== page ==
The Polar M430 is an update to the excellent Polar M400 running watch, with the inclusion of heart rate monitoring on the rear. So now that optical HRM has trickled down to the mid levels of Polar’s portfolio, what’s the M430 like out on the run?
Has a year of further firmware development and new hardware in the form of optical heart rate monitoring made the Suunto Spartan into the watch we had always dreamt of, or it all spec sheet and no substance?
The Fitbit Alta HR launched nearly one year after the debut of the original Alta. Has the addition of an optical heart rate monitor managed to catapult the Alta from being an “Also ran” device to one of the categories best devices? Let’s take a long hard look
The Garmin Fenix 5 is out! The successor to the phenomenally successful Garmin Fenix 3. Has Garmin taken all the lessons learnt since the Fenix 3 was released in 2015, and made the Fenix 5 a must buy? Or does the Fenix 5 have an Achilles heel that might keep it from greatness? Let’s see!
The PowerTap PowerCal is a bit if an odd device. A heart rate meter, which also estimates your wattage output when cycling. In such a small package, the PowerCal might be the definitive travel equipment for Zwift, but for the need of one MAJOR question, how does the power reading compare with strain gauge derived…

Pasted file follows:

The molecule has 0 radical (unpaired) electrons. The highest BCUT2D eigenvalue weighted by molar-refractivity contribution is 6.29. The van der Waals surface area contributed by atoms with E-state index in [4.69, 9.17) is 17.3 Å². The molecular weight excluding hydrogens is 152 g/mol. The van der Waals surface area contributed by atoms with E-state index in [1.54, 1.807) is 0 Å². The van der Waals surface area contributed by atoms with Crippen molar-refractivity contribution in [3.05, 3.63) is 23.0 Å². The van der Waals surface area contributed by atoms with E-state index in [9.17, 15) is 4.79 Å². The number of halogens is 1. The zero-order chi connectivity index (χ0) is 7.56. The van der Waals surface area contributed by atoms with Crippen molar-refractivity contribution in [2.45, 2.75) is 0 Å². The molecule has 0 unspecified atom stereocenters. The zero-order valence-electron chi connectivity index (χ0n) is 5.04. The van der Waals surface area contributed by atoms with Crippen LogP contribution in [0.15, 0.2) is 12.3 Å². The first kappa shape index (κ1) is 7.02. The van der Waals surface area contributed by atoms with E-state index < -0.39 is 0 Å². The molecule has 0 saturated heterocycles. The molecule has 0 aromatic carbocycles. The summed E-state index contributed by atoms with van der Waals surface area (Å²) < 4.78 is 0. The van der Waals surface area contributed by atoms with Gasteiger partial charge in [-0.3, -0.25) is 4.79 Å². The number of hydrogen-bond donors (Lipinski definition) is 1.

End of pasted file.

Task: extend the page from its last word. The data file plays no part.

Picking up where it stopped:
The number of heart rate monitors on the market is mind-boggling. Most sports gadgets come with an HRM in the box, or at least the option. I personally have 5 knocking around the house – so why buy a separate HRM? Extra features!! With the 4iiii Viiiiva Heart Rate Monitor working as an ANT+ to…
Currently, many Garmin devices now come with optical heart rate monitoring, but currently, they DON’T support optical HR whilst swimming. In which case, if you use a Garmin watch for triathlon training or swimming in general, how do you monitor your HR zones? With the Garmin HRM-Swim, that’s how! Plus you might be able to squeeze…
The Fenix 3 its great. It’a my personal watch. What would have made it better is an optical heart rate sensor. Well Garmin have answered my heart’s desire… The question this Garmin Fenix3 HR Review will ask, is it worth the price of admission however?
Fitbit is to sports trackers as Apple is to MP3 players. Fitness trackers are *almost* colloquially referred to as Fitbits. So whilst I’m waiting for the Fitbit Aria to arrive, I thought it would worth while looking at the Fibit Charge HR, which is ostensibly Fibit’s break out device.
Polar have released their first optical HR device, the Polar A360. The press shots certainly show a very stylish device, with a crystal clear screen, but that could be press shots for you. So how does the A360 work as an activity tracker, and more importantly as a stand-alone optical heart rate monitor?